Budget clamps down on retirement scheme tax avoidance

The coalition government has adopted a Labour measure to foil tax avoidance
through offshore trusts and vehicles, but has also gone a step further by
bringing retirement benefit schemes into the spotlight.

The move also reinforces HMRC’s crackdown on the football industry, reported
by Accountancy Age, because clubs use the benefit schemes to pay players,
advisers say.

The March 2010 Budget announced action to tackle arrangements using trusts
and other vehicles to reward employees which seek to avoid, defer or reduce
liabilities of employees and directors to income tax and NICs or to avoid
restrictions on pensions tax relief.

“Legislation will take effect from April 2011. The Government confirms that
Employer Financed Retirement Benefit Schemes (EFRBS) are within the scope of
this measure,” the Budget Red Book said.

In terms of pensions, advisers say the taxman wants to class the EFRBS as
part of your employment income and should therefore be taxed.

However, doubts have been raised about how this will be achieved.

Sarah Pickering a managing director at Alvarez & Marsal Taxand said:

“They know that there is money leaking but stopping it is very difficult.
They don’t truly know what’s going and it could potentially open more loopholes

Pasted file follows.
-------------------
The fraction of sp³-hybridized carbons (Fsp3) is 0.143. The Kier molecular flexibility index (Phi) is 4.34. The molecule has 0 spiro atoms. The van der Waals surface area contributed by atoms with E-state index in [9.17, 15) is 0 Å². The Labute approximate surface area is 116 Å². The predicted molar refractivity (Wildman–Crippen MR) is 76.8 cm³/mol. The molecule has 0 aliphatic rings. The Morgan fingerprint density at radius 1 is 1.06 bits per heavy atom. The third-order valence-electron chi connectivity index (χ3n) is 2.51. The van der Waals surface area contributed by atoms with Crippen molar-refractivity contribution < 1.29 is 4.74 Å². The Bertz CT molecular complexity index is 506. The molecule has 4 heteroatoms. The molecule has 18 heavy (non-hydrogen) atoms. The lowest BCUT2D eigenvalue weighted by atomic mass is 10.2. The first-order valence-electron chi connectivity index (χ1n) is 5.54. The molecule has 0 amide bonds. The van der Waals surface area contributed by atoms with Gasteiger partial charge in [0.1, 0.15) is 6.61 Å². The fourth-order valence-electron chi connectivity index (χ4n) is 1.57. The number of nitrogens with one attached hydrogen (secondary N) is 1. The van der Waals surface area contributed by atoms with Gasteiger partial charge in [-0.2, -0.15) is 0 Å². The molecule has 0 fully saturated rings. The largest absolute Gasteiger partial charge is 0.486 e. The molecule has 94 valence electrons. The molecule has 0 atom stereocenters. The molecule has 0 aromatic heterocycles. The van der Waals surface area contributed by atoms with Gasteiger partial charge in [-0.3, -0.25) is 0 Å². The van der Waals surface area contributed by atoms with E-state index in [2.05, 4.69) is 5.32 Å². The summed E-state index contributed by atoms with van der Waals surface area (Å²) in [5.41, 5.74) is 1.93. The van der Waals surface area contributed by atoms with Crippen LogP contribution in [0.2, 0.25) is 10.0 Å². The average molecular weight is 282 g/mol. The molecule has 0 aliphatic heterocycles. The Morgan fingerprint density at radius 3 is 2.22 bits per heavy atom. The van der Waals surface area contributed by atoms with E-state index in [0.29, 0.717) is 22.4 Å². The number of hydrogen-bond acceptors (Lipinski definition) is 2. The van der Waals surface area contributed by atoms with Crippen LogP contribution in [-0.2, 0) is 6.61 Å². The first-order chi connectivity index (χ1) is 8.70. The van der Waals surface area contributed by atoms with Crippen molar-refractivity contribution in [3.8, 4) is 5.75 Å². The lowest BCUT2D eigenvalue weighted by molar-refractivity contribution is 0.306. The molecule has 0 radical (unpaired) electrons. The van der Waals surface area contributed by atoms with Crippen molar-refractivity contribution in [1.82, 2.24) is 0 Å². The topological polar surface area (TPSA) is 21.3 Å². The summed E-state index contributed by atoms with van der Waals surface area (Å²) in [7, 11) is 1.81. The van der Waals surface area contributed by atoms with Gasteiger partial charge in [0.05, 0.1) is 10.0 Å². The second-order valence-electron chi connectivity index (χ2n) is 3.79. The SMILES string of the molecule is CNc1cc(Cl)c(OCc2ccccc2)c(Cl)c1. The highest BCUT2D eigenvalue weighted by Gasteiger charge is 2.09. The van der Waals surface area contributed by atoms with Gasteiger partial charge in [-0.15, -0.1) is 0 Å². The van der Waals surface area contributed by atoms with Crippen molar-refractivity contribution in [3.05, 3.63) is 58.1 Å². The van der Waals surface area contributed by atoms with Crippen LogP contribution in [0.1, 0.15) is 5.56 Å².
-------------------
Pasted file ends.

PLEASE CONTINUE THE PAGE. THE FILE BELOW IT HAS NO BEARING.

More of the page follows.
than it closes.”

Pickering also questioned the government opting for a general rather than
focused approach to the issue

“HMRC is trying to have a really broad but tax law in the UK is made by
specific legislation.”

Cathy Corns: “HMRC has said they are going to do this but what we don’t know
is how.

“I can’t see how you are going to charge NIC on employers contributions’ to a
pension scheme.”

Companies are also in line for a corporation tax deduction when they finance
an EFRB.

Alastair Kendrick, tax partner at Mazars warned that the clampdown may put
off smaller companies because of the advisory fees associated with setting up
the schemes and having a trustee to manage it.

But EFRBS would still be attractive to businesses with deeper pockets until
the new legislation came in, he said.

“For small companies with a small bonus pot the EFRBS may not be an option,
but for those with deeper pockets they may think that it’s still worth it.”

An HMRC spokesperson said the taxman could not comment on individual business
sectors, but did reinforce a commitment to foil tax avoidance in this area.

“The Government will be taking action to prevent efforts to avoid tax and
National Insurance Contributions (NICs) on earnings provided through the
use of trusts and other vehicles.”

“Employers and employees are entering into arrangements using trusts and
other vehicles that seek to avoid, defer or reduce liabilities to income tax and
NICs on earnings or that seek to avoid restrictions on pensions tax relief.”

In some cases these arrangements seek to rely on the use of complex
intermediary structures, some of which were offshore, the spokesman added.

“The Government is considering options for tackling these arrangements,
including those which seek to avoid the restrictions on tax relief for pension
schemes, and intends to introduce legislation in due course to take effect from
6 April 2011,” the spokesman said.

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